Something For The Weekend: ‘Black Mirror In Comic Book Form’ – This Nightmare Kills Fascists

by Olly MacNamee

It’s good to see anyone tackling politics through comics, and so I welcomed this particular Kickstarter-funded original graphic novel once I’d heard about it. Edited by Eric Palicki and Matt Miner, this is a horror comic of sorts, but with a political and social bent. And, there is no stage more horrific at the moment than global politics and particularly the divisions in America brought to the forefront thanks to the current resident of 1600 Pennsylvania Avenue. But, it’s  also part satire too; Black Mirror in comic book form by a variety of contributors with some of the real horror being created by existing problems we face. Problems like rape, addiction and the growing gap between the have and have nots and a seemingly carefree attitude to the world’s ever growing inequalities.
Arguably these could be called ‘hot button’ topics, but they aren’t. They are the same social, political, and economic issues we’ve faced since the dawn of the Industrial Revolution when we became units of consumption ripe for exploitation, rather than producers ourselves. And we should never shirk away from discussing them through any art form, or forum. Art is expressionistic and comics are the perfect medium for socio-political discourse. I mean, what was The Yellow Kid, if not a voice of the immigrant underclasses in New York City at the turn of the century? No room in comic for politics? We wouldn’t even have comics if it wasn’t for politics!
The 20th century with its successive right-leaning governments have only passed laws allowing those wealthy few to benefit more and more while we are all kept in our place by sports and mindless celebrity drivel. The platform upon which Palicki and Miner allow others to express their anger, fears and worries is one I applaud.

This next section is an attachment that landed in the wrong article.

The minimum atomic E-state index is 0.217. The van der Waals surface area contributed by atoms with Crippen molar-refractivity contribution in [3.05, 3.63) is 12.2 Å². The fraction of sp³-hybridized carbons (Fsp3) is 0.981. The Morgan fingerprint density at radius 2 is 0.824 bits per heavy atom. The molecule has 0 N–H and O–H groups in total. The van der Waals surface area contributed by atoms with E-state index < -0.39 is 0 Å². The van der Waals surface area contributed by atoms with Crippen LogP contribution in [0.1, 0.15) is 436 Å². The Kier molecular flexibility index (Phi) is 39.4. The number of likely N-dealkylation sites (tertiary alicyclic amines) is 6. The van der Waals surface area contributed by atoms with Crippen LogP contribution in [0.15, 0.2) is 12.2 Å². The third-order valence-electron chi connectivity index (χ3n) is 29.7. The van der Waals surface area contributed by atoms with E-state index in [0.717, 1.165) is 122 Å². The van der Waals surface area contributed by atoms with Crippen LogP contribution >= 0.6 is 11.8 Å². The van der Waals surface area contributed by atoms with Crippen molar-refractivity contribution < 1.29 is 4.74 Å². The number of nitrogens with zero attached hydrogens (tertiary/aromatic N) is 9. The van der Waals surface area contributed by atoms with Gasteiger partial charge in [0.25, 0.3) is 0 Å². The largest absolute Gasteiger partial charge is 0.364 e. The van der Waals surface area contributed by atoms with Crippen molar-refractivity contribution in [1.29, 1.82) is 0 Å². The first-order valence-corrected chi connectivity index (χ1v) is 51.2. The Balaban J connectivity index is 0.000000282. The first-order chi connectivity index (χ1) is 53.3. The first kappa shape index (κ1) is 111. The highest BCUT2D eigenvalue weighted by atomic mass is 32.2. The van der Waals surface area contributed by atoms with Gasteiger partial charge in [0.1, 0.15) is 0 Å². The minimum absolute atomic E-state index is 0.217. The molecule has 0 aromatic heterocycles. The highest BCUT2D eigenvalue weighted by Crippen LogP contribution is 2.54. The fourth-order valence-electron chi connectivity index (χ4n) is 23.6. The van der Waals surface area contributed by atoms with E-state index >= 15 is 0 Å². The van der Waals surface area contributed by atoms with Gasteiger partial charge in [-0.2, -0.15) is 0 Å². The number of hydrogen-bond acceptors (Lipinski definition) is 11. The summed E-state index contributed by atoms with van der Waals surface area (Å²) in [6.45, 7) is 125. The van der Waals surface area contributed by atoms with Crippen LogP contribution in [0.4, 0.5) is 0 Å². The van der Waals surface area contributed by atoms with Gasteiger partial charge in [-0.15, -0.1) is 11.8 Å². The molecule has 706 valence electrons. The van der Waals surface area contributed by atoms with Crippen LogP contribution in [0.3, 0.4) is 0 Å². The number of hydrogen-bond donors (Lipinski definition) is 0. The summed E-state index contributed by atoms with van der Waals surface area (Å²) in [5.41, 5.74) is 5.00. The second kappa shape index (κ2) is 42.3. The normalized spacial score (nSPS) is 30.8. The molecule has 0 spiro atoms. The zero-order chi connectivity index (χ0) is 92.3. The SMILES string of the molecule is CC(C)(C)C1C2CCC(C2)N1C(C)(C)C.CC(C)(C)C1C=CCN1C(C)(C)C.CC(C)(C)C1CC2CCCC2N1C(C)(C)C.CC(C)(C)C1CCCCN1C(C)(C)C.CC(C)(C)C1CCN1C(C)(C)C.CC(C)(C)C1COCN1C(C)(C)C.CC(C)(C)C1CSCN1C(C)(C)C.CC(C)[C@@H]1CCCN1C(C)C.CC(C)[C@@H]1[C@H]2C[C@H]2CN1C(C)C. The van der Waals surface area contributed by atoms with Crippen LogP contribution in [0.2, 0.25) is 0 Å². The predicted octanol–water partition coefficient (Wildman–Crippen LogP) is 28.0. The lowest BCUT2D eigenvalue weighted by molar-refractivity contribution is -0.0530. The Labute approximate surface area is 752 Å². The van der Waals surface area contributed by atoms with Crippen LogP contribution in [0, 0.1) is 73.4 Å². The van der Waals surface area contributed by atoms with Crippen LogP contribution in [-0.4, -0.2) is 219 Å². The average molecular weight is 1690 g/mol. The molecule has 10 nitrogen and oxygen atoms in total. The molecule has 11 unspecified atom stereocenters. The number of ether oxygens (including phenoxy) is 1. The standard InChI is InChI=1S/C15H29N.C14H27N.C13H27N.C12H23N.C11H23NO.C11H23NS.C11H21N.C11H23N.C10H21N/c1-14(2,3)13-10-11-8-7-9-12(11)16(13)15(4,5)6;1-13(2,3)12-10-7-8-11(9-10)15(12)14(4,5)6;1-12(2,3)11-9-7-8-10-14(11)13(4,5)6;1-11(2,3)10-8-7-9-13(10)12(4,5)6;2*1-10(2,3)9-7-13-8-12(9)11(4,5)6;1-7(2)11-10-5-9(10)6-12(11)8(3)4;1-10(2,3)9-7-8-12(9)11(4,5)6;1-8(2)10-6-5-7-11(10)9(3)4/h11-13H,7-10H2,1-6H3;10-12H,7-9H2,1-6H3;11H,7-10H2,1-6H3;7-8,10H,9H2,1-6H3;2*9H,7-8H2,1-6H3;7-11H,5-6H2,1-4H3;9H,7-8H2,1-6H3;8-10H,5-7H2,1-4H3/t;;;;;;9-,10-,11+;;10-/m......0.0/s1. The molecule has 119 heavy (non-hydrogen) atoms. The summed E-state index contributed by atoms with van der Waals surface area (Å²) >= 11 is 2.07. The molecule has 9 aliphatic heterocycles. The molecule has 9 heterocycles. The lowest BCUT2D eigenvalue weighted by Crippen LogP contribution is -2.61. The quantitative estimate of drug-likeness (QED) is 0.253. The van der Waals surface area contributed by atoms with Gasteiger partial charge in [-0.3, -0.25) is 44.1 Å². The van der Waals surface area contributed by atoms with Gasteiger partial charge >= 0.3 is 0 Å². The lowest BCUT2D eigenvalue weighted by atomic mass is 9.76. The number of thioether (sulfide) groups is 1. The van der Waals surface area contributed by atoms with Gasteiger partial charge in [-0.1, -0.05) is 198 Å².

But, I digress.

Many of these tales can read like revenge fantasies against the kind of bigots and bullies many of us have encountered and suffered under. Maybe it was a form of catharsis to produce these black and white strips, which is fine by me, but I have no doubt the creators involved are all of a similar mind, as many in the creative arts are. But then again, maybe the world should be run by artists, writers and musicians rather than.. Oh, wait. America did that already with Actor/President Ronnie Reagan. I’ll take it back.
This is a valuable book to have produced and I do hope that it doesn’t simply land in the hands of the already converted, such as myself. But, even if it does, many of the stories are riveting, gory and startling. With humour ,too, on occasions, albeit black humour; which is more than a healthy inclusion when dealing with such weighty subject matter. Even Shakespeare realised he needed to give the audience a break after Macbeth assassinated Duncan, hence the drunk porter welcoming in Macduff as Macbeth and his wife equivocate.

Some of the stories that stood out for me are the likes of The Pledge by writer Ryan Ferrier and artist Kelly Williams (lettered by Cardinal Rae) which deals with the American college tradition of hazing and frat houses. A tradition, I’m glad to say, never made it over here to the more refined United Kingdoms of Great Britain. Now there is one tale that reminded me of the dark humour to be found in Charlie Brooker’s Black Mirror. The tale of a shipwrecked couple in which the wife, even on the island, is the victim of physical and metal abuse that goes too far (Yellow, by Ryan Lindsay and Son Lee) and Devil Daddy by Tini Howard and Christian Dibari with it’s fresh take on dealing with the Devil. I’m sure you’ll have your own favourites too. These are but three of mine. There’s more.
This may not be a graphic novel for everyone, but, it’s not just a comic for the politically minded either. It’s a book that will, hopefully, make you think and maybe even get you to consider being more proactive in your own community. Hell, it’a a book that could well encourage you to pick up that pen and get on with making comics yourself.
And, while backers of the original crowdfunding campaign have probably got theirs already, visitors to ECCC can grab a copy at A Wave Blue World’s booth (#1604). Tell them Olly sent you!
Or, simply pre-order here:  https://this-nightmare- hosted_preorders

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